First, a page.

Contribution to the electron mobility

Since the 2ph contributions are significant, one expects that they play a role in charge transport. Figure 7 shows the electron mobility in GaAs obtained by solving the BTE both within the relaxation time approximation (RTA) and with a more accurate iterative approach (ITA)4,7, which we have extended here to include 2ph processes (see Supplementary Information). Results are given for calculations that either neglect or include the 2ph contributions. The iterative solution with only 1ph scattering overestimates the electron mobility in GaAs by 40–80% at 200–400 K, consistent with the results in ref. 8 (and in ref. 4, provided the polar correction is not included for the acoustic modes, which artificially increases the acoustic mode contribution to scattering in ref. 4 and lowers the computed mobility). This result is puzzling, since the BTE can accurately predict the mobility in nonpolar semiconductors; the discrepancy with experiment is too large to be due to small errors in the electron effective mass (in our calculation, the effective mass is 0.055m0 versus an experimental value of 0.067m0, where m0 is the electron mass). Redoing the mobility calculation with a band structure with the experimental effective mass of 0.067m0 (see Supplementary Fig. 3) reduces the mobility overestimate to roughly 20% compared to experiment for the iterative BTE solution with 1ph scattering, and including 2ph processes still improves the agreement with experiment of the mobility and its temperature dependence.

Fig. 7: Calculated electron mobility in GaAs.
figure 7

Electron mobility in GaAs, computed by solving the linearized BTE, both within the RTA and with an iterative approach (ITA). For each solution method, two sets of calculations are shown, one that includes only the 1ph leading-order processes and one that includes both 1ph and 2ph scattering. Experimental values are taken from refs. 3339.

This open problem is solved here by including the 2ph processes in the ITA (see Fig. 7), which lowers the mobility due to the additional 2ph scattering and gives mobility values in excellent agreement with experiments32,33,34,35,36,37,38. Both the absolute value of the mobility and its temperature dependence improve when the 2ph processes are included. This result implies that the agreement with experiment of the RTA with 1ph processes3 is due to error compensation. We conclude that the 2ph contributions are crucial to improving the computed electron mobility in GaAs.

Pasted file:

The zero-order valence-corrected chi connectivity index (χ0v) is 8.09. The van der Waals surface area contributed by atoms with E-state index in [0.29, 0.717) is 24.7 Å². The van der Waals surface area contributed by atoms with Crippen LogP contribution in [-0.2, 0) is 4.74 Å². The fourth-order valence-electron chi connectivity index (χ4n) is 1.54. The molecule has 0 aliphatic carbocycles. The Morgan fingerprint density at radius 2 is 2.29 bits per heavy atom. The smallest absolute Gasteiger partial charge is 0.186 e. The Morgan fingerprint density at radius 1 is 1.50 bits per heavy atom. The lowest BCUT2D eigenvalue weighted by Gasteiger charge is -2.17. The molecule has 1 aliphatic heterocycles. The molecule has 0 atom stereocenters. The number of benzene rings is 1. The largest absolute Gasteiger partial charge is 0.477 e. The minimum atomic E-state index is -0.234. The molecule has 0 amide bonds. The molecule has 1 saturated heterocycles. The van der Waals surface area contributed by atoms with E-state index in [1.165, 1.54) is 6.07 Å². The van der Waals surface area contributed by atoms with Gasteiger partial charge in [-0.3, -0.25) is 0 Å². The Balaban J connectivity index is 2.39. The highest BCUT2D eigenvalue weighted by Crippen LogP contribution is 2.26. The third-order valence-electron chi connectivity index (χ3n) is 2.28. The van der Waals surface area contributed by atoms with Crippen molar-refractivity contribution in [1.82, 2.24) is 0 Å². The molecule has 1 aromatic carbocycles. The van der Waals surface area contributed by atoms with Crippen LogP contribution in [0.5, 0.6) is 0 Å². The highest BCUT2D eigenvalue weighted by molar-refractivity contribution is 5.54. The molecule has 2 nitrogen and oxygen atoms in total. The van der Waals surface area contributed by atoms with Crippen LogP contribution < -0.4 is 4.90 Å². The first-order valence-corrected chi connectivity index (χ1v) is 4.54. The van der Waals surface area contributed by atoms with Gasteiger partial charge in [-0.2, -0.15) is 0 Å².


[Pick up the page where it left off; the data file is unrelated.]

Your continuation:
Since the long-range LO mode coupling is dominant in many polar semiconductors and oxides, we expect the 2ph processes to be important in a wide range of polar materials. We apply our approach to BaSnO3, a weakly polar oxide with dominant LO-mode e–ph interactions and a high room-temperature electron mobility. We compute the 2ph scattering rates and the mobility including 2ph processes in BaSnO3 (see Supplementary Fig. 2). Similar to GaAs, we find that the mobility computed with the iterative BTE including only 1ph processes is substantially higher than the experimental value, while adding 2ph scattering significantly improves the agreement with experiment. This result confirms that our approach is broadly applicable to weakly polar semiconductors and oxides, in which perturbation theory is valid and the mobility near room temperature is usually limited by scattering with the LO mode.


Our calculations show quantitatively that the 2ph contributions are substantial even in a weakly polar material such as GaAs in which higher-order e–ph interactions and polaron effects are typically neglected. The approach introduced in this work is general, and it is expected to give accurate e–ph scattering rates and carrier mobilities in weakly polar III-V and II-VI semiconductors and in polar oxides with high room-temperature mobility (and thus, weak polaron effects20); the perturbative approach is valid in these materials, where the long-range e–ph interactions make next-to-leading-order effects substantial.

An open question left out for future work is whether the 2ph processes due to acoustic modes can be important in metals and nonpolar materials. A practical observation is that the mobility computed using only 1ph processes matches experiment closely in elemental metals2 and nonpolar semiconductors8; therefore, 2ph acoustic processes are expected to be negligible, although a rigorous proof (or numerical evidence) of this point is more challenging. As discussed by Kocevar12, there are two e–ph perturbations contributing to 2ph processes. The one considered in this work is due to the first derivative of the potential with respect to lattice vibrations, taken to second order in perturbation theory, which leads to 2ph scattering consisting of two consecutive 1ph scattering events. The second contribution, which is not included in this work, is due to the second derivatives of the potential with respect to lattice vibrations; it leads to a direct 2ph interaction associated with the so-called Debye-Waller (DW) vertex, which represents an electron interacting simultaneously with two phonons12. The DW vertex leads to additional self-energy diagrams and 2ph processes, some of which are illustrated in Fig. 8.